We also use our own product called ProfitWell. That helps us keep really in tune with what’s going on with our financial metrics. It’s a free subscription financial metrics product that plugs into your different billing systems and it really helps.

And then, it’s a lot of old-fashioned Excel – or in this case, Google Sheets and Google Docs. That really helps us collaborate using Slack on our team just to make sure that we’re running the right tests.

There are some products out there like Growth Hackers has the Growth Canvas and there are some other growth-focused products. But, for us, right now, in our current stage, it just makes sense to kind of keep it there. To me, it’s more important, the tools are interesting but it’s mostly just how you use them, of course. We tend to stick to those foundational tools that I mentioned.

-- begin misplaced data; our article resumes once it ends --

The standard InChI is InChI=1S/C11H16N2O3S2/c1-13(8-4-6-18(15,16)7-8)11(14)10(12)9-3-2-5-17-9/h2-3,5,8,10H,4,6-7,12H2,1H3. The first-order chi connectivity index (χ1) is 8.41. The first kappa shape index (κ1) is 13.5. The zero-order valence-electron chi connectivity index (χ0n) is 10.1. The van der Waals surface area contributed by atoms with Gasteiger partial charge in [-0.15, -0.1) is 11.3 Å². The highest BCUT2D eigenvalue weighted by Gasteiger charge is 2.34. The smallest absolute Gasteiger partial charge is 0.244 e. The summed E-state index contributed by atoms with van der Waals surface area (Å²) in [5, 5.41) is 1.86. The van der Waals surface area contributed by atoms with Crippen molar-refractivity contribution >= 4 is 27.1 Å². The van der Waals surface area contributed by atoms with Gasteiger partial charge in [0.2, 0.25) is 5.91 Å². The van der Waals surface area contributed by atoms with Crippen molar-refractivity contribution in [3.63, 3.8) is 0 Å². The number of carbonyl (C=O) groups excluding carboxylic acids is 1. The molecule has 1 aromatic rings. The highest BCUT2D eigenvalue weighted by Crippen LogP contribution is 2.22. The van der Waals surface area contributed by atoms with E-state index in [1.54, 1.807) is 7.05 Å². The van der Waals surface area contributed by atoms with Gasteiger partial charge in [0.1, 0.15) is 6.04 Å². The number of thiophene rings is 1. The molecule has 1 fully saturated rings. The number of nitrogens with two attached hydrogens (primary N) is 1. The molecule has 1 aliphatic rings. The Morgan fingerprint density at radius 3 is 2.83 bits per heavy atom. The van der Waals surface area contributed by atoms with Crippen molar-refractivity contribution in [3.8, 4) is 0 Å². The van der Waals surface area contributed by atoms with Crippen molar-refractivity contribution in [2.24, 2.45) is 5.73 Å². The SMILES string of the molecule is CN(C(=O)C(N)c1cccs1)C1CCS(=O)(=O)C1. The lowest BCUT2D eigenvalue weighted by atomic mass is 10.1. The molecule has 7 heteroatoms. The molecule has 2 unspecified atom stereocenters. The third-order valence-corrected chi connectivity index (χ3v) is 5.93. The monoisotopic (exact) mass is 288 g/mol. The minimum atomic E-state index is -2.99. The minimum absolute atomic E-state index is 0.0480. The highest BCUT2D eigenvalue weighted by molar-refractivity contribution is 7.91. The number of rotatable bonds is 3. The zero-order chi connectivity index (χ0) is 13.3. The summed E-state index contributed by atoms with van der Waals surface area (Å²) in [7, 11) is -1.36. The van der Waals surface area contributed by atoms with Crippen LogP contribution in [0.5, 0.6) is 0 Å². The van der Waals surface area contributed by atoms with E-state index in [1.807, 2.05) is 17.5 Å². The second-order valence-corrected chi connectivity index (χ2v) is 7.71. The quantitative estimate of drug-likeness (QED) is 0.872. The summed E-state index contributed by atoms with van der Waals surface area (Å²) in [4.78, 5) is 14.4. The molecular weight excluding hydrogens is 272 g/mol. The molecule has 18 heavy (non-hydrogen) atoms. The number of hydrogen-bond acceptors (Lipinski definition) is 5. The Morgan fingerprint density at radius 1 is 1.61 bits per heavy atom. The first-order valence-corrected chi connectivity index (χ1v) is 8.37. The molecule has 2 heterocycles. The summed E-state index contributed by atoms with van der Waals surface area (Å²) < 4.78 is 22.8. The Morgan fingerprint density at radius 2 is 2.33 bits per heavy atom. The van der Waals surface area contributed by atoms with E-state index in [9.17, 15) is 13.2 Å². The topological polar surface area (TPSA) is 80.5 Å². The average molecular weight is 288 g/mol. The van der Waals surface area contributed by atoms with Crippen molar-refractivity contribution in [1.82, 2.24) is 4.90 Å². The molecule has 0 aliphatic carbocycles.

Sujan Patel - Visual Summary

Sujan Patel

1. How Did You Start Your Journey in Growth and Digital Marketing?

I started off in SEO years ago in 2001, 2002, made an e-commerce website. This was before the luxury of Shopify, Big Commerce and those types of companies. So building it using a lot more rudimentary platforms. I put a lot of money into it, I was in high school and college. I built the website, no one came, I had to figure out a way to get people there. I stumbled on SEO. The business failed but I successfully kick-started my SEO career. As SEO has evolved over time, it’s become really just all things marketing. And so, over time, I expanded beyond SEO to just all things digital marketing. Growth has always been something I’ve been measuring myself against – what is actual growth numbers? There’s a lot of fancy numbers and things you can measure against, but at the end of the day it comes down to growth, which is really why you’re doing digital marketing in the first place. So growth is a new name for something I’ve been going off of, I call it ROI, fast-paced marketing. That’s kind of my entry into growth and digital marketing.

2. Could You Tell Us a Bit More About Your Company, WebProfits?